Turnley took this photo of Harbaugh and Assistant Coach Tim Drevno between the Utah and Oregon State games. “I remember that (moment) distinctly like it was yesterday. And I’m sitting there saying, ‘We’re not going to win a game; we’ll be lucky if we win one game.’” —Jim Harbaugh

How did you get such close-up images with a hand-held Leica camera?

JH: When the images first started coming in, I was like, “Where did you get this shot? How did you get this shot?” And then I realized you were actually in the huddle at practices.

DT: My thought is, whether I am in a war zone or on a football field, I don’t want to be on the sidelines and get a free pass. I want to be in there.

Coach, what was your reaction to the first photos he showed you?

JH: I saw the real advantage of David. It was powerful and motivating for the players to see themselves up there playing football. This is what football is really like. It is hard, it’s rough, it’s tough, and it is not a lot of fun. You have to have a love for the struggle because you don’t play a lot of games. Within the first week of spring practice, I asked David to make a slideshow and we put it to music. I now show it to recruits, parents, passersby. I can’t watch that slideshow enough.

How did you eventually choose the 306 photos in the book?

JH: I meticulously went through them with David. And I counted how many times a person was in a picture to be sure we got everyone. Everyone was in multiple times.

“One of the first things Dave said when he was trying to twist my arm was, ‘If nothing else, you could come away with a nice family portrait album of the team.’” —Jim Harbaugh

You wrote 16 pages in the book describing the “15 principles” behind your football program: “Being Coachable,” “Meritocracy in Football,” and “The Love of the Game” were just a few. But you also defined the importance of words like “success” and “discipline.” How was it putting your thoughts down on paper?

JH: David asked me to write a “treatise.” I had to look the word up, but now I have written a treatise. It was really hard. I was not very good at math, but I was always a pretty good writer. I passed out of freshman English at Michigan. But now, I have a new respect for writers.

So did anyone edit you?

JH: No. Some people tried and would say, “Another word might flow better here.” But I said, “No, this is how I talk.”

Harbaugh and his staff taught more than 6,000 young players at football camps during a nine-city tour around the country in June 2015. “It has been just a privilege to work with Coach Harbaugh every day and see how he touches people everywhere.” —David Turnley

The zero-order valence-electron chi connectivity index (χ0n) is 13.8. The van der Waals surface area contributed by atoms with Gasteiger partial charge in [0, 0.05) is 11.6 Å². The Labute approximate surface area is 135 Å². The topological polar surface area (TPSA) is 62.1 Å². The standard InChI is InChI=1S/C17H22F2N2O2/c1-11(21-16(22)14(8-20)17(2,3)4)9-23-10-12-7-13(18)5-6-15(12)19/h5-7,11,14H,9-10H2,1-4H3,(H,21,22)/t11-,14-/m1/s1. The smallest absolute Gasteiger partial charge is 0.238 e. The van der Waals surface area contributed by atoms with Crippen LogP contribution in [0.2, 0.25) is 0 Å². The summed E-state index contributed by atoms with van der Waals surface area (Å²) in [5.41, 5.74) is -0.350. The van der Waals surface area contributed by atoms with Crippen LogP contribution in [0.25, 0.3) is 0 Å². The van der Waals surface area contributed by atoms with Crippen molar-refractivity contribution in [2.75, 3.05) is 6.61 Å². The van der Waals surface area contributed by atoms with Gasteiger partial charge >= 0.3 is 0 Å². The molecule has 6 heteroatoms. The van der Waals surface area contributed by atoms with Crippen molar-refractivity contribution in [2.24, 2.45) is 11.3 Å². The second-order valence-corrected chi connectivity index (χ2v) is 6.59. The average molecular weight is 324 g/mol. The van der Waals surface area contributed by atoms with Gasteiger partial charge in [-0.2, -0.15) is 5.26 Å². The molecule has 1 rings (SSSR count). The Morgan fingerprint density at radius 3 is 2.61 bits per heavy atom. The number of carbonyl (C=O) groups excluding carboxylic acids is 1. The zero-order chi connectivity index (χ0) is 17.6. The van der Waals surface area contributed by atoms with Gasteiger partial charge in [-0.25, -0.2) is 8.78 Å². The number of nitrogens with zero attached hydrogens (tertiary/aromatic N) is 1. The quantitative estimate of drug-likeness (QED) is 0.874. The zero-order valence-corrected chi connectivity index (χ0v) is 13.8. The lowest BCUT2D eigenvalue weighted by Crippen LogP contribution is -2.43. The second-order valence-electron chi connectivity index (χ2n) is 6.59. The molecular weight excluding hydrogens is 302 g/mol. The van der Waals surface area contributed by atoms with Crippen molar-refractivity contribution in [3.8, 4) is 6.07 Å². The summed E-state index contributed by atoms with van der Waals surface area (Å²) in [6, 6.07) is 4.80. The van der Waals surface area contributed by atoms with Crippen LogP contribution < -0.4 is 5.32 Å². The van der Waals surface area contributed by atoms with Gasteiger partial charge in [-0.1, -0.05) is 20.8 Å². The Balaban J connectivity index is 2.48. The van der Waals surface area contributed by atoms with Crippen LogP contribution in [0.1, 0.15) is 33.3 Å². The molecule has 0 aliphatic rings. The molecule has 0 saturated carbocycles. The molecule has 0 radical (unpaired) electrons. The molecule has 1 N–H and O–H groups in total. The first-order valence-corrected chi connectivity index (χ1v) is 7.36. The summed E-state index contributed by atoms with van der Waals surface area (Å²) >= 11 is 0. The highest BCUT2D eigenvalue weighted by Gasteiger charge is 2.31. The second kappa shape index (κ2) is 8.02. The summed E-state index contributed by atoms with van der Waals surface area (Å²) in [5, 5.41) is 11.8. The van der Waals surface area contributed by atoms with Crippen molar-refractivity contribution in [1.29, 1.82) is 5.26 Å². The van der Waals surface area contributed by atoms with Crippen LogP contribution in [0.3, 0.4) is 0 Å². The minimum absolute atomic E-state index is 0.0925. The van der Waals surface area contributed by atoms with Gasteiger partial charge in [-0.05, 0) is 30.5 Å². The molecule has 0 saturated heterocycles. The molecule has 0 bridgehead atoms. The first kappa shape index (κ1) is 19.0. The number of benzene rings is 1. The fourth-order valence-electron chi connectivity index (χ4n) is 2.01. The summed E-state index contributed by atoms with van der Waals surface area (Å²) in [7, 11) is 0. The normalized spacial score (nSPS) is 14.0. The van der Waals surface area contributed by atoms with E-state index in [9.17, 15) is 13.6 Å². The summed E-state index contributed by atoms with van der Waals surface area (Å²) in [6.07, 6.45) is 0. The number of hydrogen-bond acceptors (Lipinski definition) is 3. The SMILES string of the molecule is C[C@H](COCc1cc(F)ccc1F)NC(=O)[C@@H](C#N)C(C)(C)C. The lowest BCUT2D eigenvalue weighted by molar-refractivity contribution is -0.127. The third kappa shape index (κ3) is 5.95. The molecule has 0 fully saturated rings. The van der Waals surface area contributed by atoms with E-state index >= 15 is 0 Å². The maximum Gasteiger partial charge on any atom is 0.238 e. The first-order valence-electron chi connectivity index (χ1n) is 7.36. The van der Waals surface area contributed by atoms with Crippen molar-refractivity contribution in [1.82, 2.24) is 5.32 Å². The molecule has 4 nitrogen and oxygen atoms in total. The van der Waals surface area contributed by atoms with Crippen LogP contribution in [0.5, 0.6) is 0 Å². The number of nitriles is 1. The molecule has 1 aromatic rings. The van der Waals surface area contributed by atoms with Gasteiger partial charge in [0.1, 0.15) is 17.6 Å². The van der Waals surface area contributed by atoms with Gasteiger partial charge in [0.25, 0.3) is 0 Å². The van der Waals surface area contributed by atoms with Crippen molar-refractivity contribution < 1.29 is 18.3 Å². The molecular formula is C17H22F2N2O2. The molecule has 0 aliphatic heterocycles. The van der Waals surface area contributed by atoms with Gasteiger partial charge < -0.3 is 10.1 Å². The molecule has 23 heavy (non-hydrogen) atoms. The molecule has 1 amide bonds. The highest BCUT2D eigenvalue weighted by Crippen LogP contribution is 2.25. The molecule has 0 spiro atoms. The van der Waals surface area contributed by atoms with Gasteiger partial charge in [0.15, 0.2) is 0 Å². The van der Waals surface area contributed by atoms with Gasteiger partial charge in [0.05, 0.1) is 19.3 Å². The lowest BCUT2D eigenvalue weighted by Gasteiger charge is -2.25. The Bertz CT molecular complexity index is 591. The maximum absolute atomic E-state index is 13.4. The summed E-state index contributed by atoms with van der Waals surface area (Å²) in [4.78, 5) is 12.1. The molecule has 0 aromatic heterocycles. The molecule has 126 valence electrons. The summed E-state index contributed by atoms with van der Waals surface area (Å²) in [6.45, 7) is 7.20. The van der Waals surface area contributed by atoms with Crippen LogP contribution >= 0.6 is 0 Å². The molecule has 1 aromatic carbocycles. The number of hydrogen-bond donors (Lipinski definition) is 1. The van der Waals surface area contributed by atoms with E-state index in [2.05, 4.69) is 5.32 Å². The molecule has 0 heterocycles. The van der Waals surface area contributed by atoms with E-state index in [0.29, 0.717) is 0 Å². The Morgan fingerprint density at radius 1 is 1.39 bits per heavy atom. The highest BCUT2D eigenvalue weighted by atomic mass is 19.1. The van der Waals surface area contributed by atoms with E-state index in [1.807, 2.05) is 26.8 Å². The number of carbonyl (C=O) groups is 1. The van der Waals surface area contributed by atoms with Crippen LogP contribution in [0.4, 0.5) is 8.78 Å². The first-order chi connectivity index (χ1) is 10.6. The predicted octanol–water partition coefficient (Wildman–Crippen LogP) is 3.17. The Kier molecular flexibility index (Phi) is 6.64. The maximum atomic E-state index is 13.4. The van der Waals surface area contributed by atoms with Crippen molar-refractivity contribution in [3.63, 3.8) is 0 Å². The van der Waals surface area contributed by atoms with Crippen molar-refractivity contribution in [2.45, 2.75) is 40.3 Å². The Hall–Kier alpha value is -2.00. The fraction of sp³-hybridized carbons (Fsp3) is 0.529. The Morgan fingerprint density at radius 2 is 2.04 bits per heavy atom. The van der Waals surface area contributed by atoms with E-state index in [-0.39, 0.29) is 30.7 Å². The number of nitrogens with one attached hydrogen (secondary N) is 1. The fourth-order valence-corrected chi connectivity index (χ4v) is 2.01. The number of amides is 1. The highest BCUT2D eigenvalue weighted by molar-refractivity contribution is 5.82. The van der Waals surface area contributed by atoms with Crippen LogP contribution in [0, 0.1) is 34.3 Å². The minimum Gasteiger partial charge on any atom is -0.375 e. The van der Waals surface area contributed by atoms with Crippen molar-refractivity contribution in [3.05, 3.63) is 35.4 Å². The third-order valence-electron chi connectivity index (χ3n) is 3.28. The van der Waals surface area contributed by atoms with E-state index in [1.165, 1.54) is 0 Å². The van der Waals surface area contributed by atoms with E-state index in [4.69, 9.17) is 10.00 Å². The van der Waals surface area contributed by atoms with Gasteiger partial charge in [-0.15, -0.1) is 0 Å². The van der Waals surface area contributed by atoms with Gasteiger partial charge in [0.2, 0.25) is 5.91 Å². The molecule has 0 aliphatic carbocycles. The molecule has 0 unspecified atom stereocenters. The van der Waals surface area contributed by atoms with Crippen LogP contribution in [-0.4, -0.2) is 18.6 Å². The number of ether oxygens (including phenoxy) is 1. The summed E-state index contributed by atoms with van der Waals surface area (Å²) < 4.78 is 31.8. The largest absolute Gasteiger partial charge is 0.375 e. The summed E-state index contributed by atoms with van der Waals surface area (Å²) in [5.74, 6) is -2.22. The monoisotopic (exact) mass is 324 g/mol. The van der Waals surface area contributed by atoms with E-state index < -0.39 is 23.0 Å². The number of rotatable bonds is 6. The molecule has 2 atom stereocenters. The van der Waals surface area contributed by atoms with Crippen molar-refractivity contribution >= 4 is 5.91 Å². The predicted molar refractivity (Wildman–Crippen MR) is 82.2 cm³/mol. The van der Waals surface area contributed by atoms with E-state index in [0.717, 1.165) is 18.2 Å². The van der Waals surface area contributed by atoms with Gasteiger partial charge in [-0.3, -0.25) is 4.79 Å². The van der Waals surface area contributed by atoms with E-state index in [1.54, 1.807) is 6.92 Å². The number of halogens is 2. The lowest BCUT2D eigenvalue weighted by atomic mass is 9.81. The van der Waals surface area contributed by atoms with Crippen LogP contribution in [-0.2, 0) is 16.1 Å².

You quoted Winston Churchill, Franklin Delano Roosevelt, Thomas Jefferson, and Martin Luther King Jr. You obviously read a lot. Oh, and you quoted Judge Judy, of course.

JH: I love books. I read slowly, but I love books.

David, how much time did you actually spend with the team considering you are also teaching?

DT: Honestly, it was hard for me to get enough of being with the team. It is contagious. I teach in the morning, drop my backpack off at 1 p.m., grab my camera bag, and then head to practice with the team. I also travel with them to games. But I love teaching. I fell into photography at 17 with my twin brother. It never occurred to me that I wanted to be a photographer. But then I started to see the ability for photography to give me a voice, and I never looked back.

Tell us about the title of the book.

DT: Jim’s dad, Jack, used to say to him, “Attack this day with an enthusiasm unknown to mankind.” And that is the way he lives every day, showing everyone an enthusiasm unknown to mankind. My goal was to photograph that enthusiasm and the excellence that Coach Harbaugh epitomizes in every imaginable way, each day.

“When I first approached Jim about photographing the team, he said ‘I am kind of a blue collar guy. I don’t like a lot of attention on myself.’” —David Turnley.

“This will be an everlasting friendship. Dave offers a good positive word to just about everyone he comes in contact with.” —Jim Harbaugh

Jennifer Conlin, ‘83